Tiger, tiger, burning bright
In the forests of the night,
What immortal hand or eye
Dare frame thy fearful symmetry?

(William Blake. 1757–1827)

A slice of The Awl for poetry

There are two new poems by Matthew Zapruder today in The Awl's The Poetry Section.

On November 24, The Poetry Section featured three new poems by Monica Youn.

November 30 featured three poems by Jennifer L. Knox, whose book, A Gringo Like Me, I once owned but then someone -- my wife? My sister? A friend? I can't remember -- picked it up and started randomly reading things out of it and there was some poem about asses, I think -- putting things in, maybe? Rubbing upon? Again, it's all a haze -- and made fun of me so relentlessly that I sold the book on Amazon without ever reading it. A mistake? I don't know, honestly. A lot of the stuff I've read by her so far (including the poems I'd read that convinced me to get A Gringo Like Me in the first place) I like or am at least interested in. She certainly doesn't write boring poems, that's for sure.

The Poetry Section is a new endeavor. It started November 19 with a poem by Joshua Bell with the following announcement: "The Poetry Section will publish new work by poets twice a week. The section is edited by Mark Bibbins, who teaches in New York City at The New School and who also has a new book out, if you're so inclined. (It's good!)"

After reading the handful of poems from his book (titled The Dance of No Hard Feelings, which is a pretty awesome title if you think about it, and even if you don't), I agree with The Awl. Granted, those could be the only good poems in the book and the rest of the book could be rhyming poems about suicide, but I somehow doubt it considering the good taste in poetry he's exhibited thus far.

Saturday, November 28, 2009

The writing on the wall in an Iranian prison

is apparently poetry. Or some of it is, at least.

Newsweek reporter Maziar Bahari accounts of his "118 Days, 12 Hours, 54 Minutes" in Iran's Evin prison after he was accused of and arrested for "being a spy for the CIA, MI6, Mossad, and Newsweek."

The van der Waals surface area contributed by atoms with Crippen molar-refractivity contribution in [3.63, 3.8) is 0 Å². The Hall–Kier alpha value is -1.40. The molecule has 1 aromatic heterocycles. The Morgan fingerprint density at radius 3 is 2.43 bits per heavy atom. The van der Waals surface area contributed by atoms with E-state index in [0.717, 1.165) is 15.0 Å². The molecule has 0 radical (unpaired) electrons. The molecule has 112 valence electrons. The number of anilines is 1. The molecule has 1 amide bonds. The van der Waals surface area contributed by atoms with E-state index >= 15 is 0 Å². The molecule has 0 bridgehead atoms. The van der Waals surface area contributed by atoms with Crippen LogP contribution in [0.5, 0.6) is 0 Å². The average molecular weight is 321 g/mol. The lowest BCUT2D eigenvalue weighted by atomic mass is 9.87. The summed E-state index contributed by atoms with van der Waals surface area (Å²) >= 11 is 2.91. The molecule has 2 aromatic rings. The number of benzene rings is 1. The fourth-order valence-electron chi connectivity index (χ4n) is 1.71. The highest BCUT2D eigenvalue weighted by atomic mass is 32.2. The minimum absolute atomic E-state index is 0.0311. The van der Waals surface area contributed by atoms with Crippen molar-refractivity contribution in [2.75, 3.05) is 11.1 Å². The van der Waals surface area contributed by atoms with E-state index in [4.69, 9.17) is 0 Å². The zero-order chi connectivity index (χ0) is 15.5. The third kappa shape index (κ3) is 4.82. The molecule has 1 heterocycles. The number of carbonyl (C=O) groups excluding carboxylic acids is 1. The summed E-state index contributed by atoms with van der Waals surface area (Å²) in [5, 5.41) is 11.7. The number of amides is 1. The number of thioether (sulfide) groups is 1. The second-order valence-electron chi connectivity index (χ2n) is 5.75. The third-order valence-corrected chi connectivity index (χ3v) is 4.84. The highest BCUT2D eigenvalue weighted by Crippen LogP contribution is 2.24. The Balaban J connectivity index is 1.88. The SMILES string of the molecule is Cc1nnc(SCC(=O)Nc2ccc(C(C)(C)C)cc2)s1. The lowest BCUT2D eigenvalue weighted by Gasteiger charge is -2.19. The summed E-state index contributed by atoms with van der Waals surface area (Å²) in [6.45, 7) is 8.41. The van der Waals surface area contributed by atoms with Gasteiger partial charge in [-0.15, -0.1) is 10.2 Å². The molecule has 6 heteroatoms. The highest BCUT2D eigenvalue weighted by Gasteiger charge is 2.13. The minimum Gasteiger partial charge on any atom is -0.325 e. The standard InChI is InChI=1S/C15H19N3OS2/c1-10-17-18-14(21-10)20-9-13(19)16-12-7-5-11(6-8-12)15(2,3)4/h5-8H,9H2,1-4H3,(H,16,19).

"My 20-square-foot cell was like a tomb," he writes. "The walls were made of faux marble. They were off-white, and the texture of the stone reminded me of an old man's pale, transparent skin. You could see grayish-blue veins. The walls were clean, even spotless, except for some defiant aphorisms and Persian poetry in small, crabbed handwriting. Three sentences were written larger than others: 'My God, have mercy on me,' 'My God, I repent,' and 'Please help me, God.'"

Monkey and Poetry Convergence: Baby Einstein edition

Tonight my wife read our son a poem out of the lamely titled Pretty Poems and Wonderful Words by Baby Einstein. It contains a bunch of poems for kids along side pictures full of lift the flap words. It's not a bad book, though I'm sure the flaps will all be torn off and eaten eventually. Okay, hopefully not eaten. On the front of the book a bunch of animals share a bed and a monkey is right there in the center. I'm pretty sure I've seen a similar sleeping arrangement in the wild on the Discovery Channel. Anyway, I bought this book from the clearance shelf at Border's and obviously expect it to turn my child into a genius. Otherwise I'm going to sue.

Wednesday, November 25, 2009

Baboon raiders of the unlocked car

If you're planning on cruising through Cape Town any time soon, you might want to keep your car windows up and your doors locked. Especially if you plan eating a sandwich behind the wheel. Safety first.

Thanks, Laura, for the tip.

Suzanne Buffam: good poems, nice countertops

Not only is today the day before Thanksgiving (and two days before Black Friday, the day shoppers are most likely to get trampled to death at Wal-Mart), but it's also the day I first read poems by Suzanne Buffam. Mark it on your calendar! Or hit the interwebs and go read some of her poems yourself.

For your reading pleasure are "Ruined Interior" from the November/December 2008 issue of the Boston Review, "Trans Neptunian Object" from issue 8 of A Public Space, and "Please Take Back the Sparrows" which appeared on Verse Daily in 2006.